With the World Shut Down, Bringing a Global Perspective to Math Class Changed Everything

How High Quality Curriculum Supported Mathematics Instruction Throughout the Pandemic

In Denise McCunney's seventh grade math class at Postlethwait Middle School in Wyoming, Delaware, students explore number properties in small groups. (Knowledge Matters Campaign)

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This is the first in a series of three pieces from a Knowledge Matters Campaign tour of school districts in Delaware highlighting their implementation of high-quality math curricula. Comprising the campaign’s first mathematics-focused tour, the story begins in Caesar Rodney School District in Wyoming, Delaware, which adopted Illustrative Mathematics in grades 6-8 four years ago. IM is a problem-based math curriculum that encourages student engagement. In this piece, Sarah Potter, Caesar Rodney’s 6-12 Math Specialist, explores how this high-quality curriculum helped support their district during COVID-19. Follow the rest of our series and previous curriculum case studies here.

During a visit by the Knowledge Matters Campaign to our district this spring, in answer to a question about what the panel of sixth- through eighth- grade students liked most about math, seventh grader Kacie said, “I like the problem-solving, and working as a team. And finding all the different solutions to one problem.”

Sixth grader Maya echoed, “Yeah, I like how there are many different ways to get your answer. Not all are the same.”

These students' responses brought big smiles to the faces of all the administrators in the room. This is exactly why we had embarked on our journey to implement new high-quality instructional materials four years ago.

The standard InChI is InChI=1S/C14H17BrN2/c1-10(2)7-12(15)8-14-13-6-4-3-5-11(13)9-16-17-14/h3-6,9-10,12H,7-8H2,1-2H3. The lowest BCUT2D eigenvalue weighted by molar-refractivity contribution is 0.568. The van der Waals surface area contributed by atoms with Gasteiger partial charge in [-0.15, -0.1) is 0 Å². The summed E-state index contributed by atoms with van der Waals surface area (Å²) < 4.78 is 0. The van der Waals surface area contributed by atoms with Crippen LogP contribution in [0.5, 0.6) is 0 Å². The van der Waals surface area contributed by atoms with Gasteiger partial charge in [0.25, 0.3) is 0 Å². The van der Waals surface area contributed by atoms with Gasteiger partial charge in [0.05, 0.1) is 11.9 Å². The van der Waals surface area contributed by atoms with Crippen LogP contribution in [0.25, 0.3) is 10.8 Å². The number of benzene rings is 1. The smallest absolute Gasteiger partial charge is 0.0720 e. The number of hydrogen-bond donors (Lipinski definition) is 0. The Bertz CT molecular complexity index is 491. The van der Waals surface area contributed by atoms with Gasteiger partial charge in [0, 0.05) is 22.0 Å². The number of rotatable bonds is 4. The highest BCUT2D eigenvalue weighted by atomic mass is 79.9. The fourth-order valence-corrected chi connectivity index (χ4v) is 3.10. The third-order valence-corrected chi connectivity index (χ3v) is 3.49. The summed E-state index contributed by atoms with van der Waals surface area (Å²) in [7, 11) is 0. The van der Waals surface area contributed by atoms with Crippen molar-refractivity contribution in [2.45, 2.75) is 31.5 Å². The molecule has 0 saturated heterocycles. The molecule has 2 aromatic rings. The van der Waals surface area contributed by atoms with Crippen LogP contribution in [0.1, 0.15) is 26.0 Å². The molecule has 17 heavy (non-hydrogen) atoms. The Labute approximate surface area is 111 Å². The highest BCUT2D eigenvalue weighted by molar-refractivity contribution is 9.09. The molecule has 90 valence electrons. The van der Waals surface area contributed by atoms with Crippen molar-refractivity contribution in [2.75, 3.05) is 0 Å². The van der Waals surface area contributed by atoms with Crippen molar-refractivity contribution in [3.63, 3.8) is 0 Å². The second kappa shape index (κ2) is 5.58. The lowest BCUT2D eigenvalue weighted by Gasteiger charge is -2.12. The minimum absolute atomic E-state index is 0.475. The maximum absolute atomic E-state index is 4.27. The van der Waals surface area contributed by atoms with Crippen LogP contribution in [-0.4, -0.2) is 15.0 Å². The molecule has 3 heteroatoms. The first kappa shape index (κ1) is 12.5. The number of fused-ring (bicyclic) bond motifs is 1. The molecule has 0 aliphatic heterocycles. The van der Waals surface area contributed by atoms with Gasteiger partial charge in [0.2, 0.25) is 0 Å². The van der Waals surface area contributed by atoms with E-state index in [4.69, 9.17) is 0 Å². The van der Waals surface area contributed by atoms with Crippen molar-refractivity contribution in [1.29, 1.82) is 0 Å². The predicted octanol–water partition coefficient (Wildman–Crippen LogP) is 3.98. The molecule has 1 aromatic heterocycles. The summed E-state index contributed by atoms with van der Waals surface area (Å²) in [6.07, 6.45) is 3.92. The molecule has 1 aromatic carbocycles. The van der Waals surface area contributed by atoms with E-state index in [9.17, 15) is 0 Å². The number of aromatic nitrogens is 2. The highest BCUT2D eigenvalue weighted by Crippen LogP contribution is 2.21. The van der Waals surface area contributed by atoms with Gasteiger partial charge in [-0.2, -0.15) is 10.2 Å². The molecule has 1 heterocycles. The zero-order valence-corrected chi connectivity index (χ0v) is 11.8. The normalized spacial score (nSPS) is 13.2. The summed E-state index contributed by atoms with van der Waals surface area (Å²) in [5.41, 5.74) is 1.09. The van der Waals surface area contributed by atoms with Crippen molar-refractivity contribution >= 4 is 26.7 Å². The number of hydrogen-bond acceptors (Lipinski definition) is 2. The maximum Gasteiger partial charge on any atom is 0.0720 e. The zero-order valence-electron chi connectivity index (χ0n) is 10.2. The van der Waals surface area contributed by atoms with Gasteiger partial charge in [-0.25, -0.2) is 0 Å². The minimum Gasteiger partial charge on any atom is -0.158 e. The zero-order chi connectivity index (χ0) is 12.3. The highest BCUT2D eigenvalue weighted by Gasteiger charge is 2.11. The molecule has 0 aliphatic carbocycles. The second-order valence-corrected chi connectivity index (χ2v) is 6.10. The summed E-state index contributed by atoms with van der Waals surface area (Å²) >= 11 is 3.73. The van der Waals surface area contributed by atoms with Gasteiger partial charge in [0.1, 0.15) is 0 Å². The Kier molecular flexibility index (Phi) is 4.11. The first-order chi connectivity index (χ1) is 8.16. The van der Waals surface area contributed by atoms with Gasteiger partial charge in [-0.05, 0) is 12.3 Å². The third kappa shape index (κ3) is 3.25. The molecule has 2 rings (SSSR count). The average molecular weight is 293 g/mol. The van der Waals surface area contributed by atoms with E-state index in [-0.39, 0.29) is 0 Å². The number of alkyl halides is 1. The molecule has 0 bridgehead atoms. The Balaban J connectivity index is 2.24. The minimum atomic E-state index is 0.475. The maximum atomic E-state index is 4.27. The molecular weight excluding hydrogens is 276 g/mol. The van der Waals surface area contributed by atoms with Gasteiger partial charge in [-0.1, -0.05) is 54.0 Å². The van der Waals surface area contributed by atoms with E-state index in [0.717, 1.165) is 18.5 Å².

Caesar Rodney School District was the first school district established in Delaware in 1919, and is located in the heart of the state. We serve approximately 8,000 students. Over the past 10 years, our district has grown dramatically, necessitating the opening of several new schools.

While our district was expanding, we looked at student achievement data and made a collective decision that, “we can do better.” We realized our previous materials consisted of a lot of procedural fluency problems and lacked opportunities for students to engage in conceptual mathematics and problem solving.

Our journey began in 2018, with the adoption of Illustrative Mathematics in grades 6-8. We wanted to provide our students with a global mathematical perspective, bringing the real world into math class, and IM provided that. We were fortunate to have Southern Regional Education Board’s Debbie Robertson, a school improvement instructional coach, help lay the foundation for the instructional shifts called for in this new curriculum.

Our team was excited when the Knowledge Matters Campaign asked to visit us, to see inside middle school math classrooms. To the casual observer, our classrooms probably looked a lot like they had in pre-COVID times — but, in reality, much had changed.

In Debra Pratt’s eighth grade math class at Postlethwait Middle School in Wyoming, Delaware, students demonstrate at the board different strategies for factoring quadratics. (Knowledge Matters Campaign)

Throughout COVID — during school closures and hybrid learning — our middle school teachers stayed the course with their new IM curriculum. IM provided us with instructional videos that teachers and students could use to support their virtual instruction, and provided “Adaptation Packs,” which consisted of adjusted units and lessons that supported our planning in the face of lost time due to COVID closures. They provided guidance on how to adjust instruction if students weren’t “getting it.”